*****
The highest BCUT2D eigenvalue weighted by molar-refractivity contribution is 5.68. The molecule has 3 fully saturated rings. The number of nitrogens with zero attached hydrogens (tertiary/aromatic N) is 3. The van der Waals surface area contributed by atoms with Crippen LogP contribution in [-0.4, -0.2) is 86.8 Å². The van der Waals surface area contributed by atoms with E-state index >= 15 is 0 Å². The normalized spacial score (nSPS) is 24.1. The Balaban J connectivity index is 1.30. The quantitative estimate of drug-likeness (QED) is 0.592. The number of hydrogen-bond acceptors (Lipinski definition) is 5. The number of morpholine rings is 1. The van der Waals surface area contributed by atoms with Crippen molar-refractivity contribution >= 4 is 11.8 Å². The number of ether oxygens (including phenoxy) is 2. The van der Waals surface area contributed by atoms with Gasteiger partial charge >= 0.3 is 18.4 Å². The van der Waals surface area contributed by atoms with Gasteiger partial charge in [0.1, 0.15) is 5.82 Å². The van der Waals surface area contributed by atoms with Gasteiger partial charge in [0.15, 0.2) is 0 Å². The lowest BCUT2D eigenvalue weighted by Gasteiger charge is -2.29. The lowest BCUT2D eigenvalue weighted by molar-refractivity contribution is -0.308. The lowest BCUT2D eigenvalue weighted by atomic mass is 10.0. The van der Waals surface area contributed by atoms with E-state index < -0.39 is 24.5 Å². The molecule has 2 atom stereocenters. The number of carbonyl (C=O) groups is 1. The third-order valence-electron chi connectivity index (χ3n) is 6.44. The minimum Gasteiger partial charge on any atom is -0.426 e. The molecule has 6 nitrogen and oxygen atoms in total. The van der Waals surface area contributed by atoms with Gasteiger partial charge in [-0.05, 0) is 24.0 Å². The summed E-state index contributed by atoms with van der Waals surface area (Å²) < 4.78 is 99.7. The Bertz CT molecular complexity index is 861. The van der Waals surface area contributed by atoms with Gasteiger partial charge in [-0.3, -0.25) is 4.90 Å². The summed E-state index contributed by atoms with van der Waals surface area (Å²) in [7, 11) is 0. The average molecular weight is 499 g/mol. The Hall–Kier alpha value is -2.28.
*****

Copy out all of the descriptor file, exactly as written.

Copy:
The highest BCUT2D eigenvalue weighted by molar-refractivity contribution is 5.68. The molecule has 3 fully saturated rings. The number of nitrogens with zero attached hydrogens (tertiary/aromatic N) is 3. The van der Waals surface area contributed by atoms with Crippen LogP contribution in [-0.4, -0.2) is 86.8 Å². The van der Waals surface area contributed by atoms with E-state index >= 15 is 0 Å². The normalized spacial score (nSPS) is 24.1. The Balaban J connectivity index is 1.30. The quantitative estimate of drug-likeness (QED) is 0.592. The number of hydrogen-bond acceptors (Lipinski definition) is 5. The number of morpholine rings is 1. The van der Waals surface area contributed by atoms with Crippen molar-refractivity contribution >= 4 is 11.8 Å². The number of ether oxygens (including phenoxy) is 2. The van der Waals surface area contributed by atoms with Gasteiger partial charge >= 0.3 is 18.4 Å². The van der Waals surface area contributed by atoms with Gasteiger partial charge in [0.1, 0.15) is 5.82 Å². The van der Waals surface area contributed by atoms with Gasteiger partial charge in [0.15, 0.2) is 0 Å². The lowest BCUT2D eigenvalue weighted by Gasteiger charge is -2.29. The lowest BCUT2D eigenvalue weighted by molar-refractivity contribution is -0.308. The lowest BCUT2D eigenvalue weighted by atomic mass is 10.0. The van der Waals surface area contributed by atoms with E-state index < -0.39 is 24.5 Å². The molecule has 2 atom stereocenters. The number of carbonyl (C=O) groups is 1. The third-order valence-electron chi connectivity index (χ3n) is 6.44. The minimum Gasteiger partial charge on any atom is -0.426 e. The molecule has 6 nitrogen and oxygen atoms in total. The van der Waals surface area contributed by atoms with Gasteiger partial charge in [-0.05, 0) is 24.0 Å². The summed E-state index contributed by atoms with van der Waals surface area (Å²) < 4.78 is 99.7. The Bertz CT molecular complexity index is 861. The van der Waals surface area contributed by atoms with Gasteiger partial charge in [-0.3, -0.25) is 4.90 Å². The summed E-state index contributed by atoms with van der Waals surface area (Å²) in [7, 11) is 0. The average molecular weight is 499 g/mol. The Hall–Kier alpha value is -2.28.